Copies of the environmental assessment and finding of no significant impact are available for public inspection in our reading room (information on the location and hours of the reading room is provided under the heading ADDRESSES at the beginning of this document). In addition, copies may be obtained from the individual listed under FOR FURTHER INFORMATION CONTACT.

Paperwork Reduction Act

This interim rule contains no information collection or recordkeeping requirements under the Paperwork Reduction Act of 1995 (44 U.S.C. 3501 et seq.).

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List of Subjects in 7 CFR Part 301

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Accordingly, we are amending

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PART 301—DOMESTIC QUARANTINE NOTICES

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1. The authority citation for part 301 continues to read as follows:

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Authority: 7 U.S.C. 7711, 7712, 7714, 7731, 7735, 7751, 7752, 7753, 7754, and 7760; 7 CFR 2.22, 2.80, and 371.3.

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Section 301.75-15 also issued under sec. 204, Title II, Pub. L. 106-113, 113 Stat. 1501A-293; sections 301.75-15 and 301.75-16 also issued under sec. 203, Title II, Pub. L. 106-224, 114 Stat. 400 (7 U.S.C. 1421 note).

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2. In § 301.64-3, paragraph (c) , under the heading “California”, the entry for Los Angeles County is revised to read as follows:

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Regulated areas.
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(c) * * *

California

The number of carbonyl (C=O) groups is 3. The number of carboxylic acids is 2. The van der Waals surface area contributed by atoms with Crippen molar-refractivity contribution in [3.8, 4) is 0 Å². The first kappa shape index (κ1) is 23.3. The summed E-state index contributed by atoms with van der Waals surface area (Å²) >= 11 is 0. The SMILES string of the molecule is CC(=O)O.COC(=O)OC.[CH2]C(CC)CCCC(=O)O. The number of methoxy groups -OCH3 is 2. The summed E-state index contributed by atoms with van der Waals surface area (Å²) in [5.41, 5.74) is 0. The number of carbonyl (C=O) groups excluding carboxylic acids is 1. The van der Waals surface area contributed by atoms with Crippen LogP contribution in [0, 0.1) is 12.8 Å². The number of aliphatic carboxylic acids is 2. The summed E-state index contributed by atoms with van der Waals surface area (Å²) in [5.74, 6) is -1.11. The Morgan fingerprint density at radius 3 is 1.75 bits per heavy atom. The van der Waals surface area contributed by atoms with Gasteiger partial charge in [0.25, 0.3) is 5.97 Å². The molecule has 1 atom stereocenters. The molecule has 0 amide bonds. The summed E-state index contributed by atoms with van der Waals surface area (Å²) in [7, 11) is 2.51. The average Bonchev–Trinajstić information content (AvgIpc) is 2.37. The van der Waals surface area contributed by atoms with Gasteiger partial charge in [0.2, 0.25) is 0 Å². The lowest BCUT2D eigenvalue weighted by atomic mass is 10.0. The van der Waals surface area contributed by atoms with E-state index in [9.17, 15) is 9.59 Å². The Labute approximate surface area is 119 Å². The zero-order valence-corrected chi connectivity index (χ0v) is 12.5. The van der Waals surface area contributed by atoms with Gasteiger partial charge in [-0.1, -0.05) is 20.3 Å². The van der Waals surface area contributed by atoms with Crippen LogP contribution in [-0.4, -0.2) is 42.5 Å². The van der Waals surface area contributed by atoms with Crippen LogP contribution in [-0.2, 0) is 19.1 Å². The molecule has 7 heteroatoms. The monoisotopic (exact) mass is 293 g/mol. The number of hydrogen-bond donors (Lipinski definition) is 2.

Los Angeles County. That portion of the county in the South Pasadena and Monterey Park areas bounded by a line as follows: Beginning at the intersection of Valley Boulevard and Peck Road; then south on Peck Road to Workman Mill Road; then southwest on Workman Mill Road to Norwalk Boulevard; then southwest on Norwalk Boulevard to Whittier Boulevard; then northwest on Whittier Boulevard to Passons Boulevard; then southwest on Passons Boulevard to Washington Boulevard; then northwest on Washington Boulevard to Paramount Boulevard; then southwest on Paramount Boulevard to East Slauson Avenue; then west on East Slauson Avenue to U.S. Interstate 710; then northwest on U.S. Interstate 710 to U.S. Interstate 5; then northwest on U.S. Interstate 5 to South Indiana Street; then north on South Indiana Street to North Indiana Street; then north on North Indiana Street to Cesar Chavez Avenue; then northwest on Cesar Chavez Avenue to North Soto Street; then north on North Soto Street to Valley Boulevard; then west on Valley Boulevard to North Main Street; then west on North Main Street to Daly Street; then north on Daly Street to Pasadena Avenue; then north on Pasadena Avenue to North Figueroa Street; then southwest on North Figueroa Street to Cypress Avenue; then northwest on Cypress Avenue to Eagle Rock Boulevard; then northeast on Eagle Rock Boulevard to Colorado Boulevard; then east on Colorado Boulevard to West Colorado Boulevard; then northeast on West Colorado Boulevard to State Highway 710; then north on State Highway 710 to U.S. Interstate 210; then north on U.S. Interstate 210 to West Washington Boulevard; then east on West Washington Boulevard to East Washington Boulevard; then southeast on East Washington Boulevard to East Sierra Madre Boulevard; then east on East Sierra Madre Boulevard to Sierra Madre Villa Avenue; then south on Sierra Madre Villa Avenue to North Rosemead Boulevard; then southeast on North Rosemead Boulevard to Rosemead Boulevard; then south on Rosemead Boulevard to Longden Avenue; then east on Longden Avenue to Encinita Avenue; then south on Encinita Avenue to Las Tunas Drive; then east on Las Tunas Drive to Temple City Boulevard; then south on Temple City Boulevard to Olive Street; then east on Olive Street to Baldwin Avenue; then south on Baldwin Avenue to Lower Azusa Road; then east on Lower Azusa Road to Arden Drive; then south on Arden Drive to Valley Boulevard; then southeast on Valley Boulevard to the point of beginning.

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Done in Washington, DC, this 17th day of January 2003.

Kevin Shea,

Acting Administrator, Animal and Plant Health Inspection Service.

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[FR Doc. 03-1609 Filed 1-23-03; 8:45 am]

BILLING CODE 3410-34-P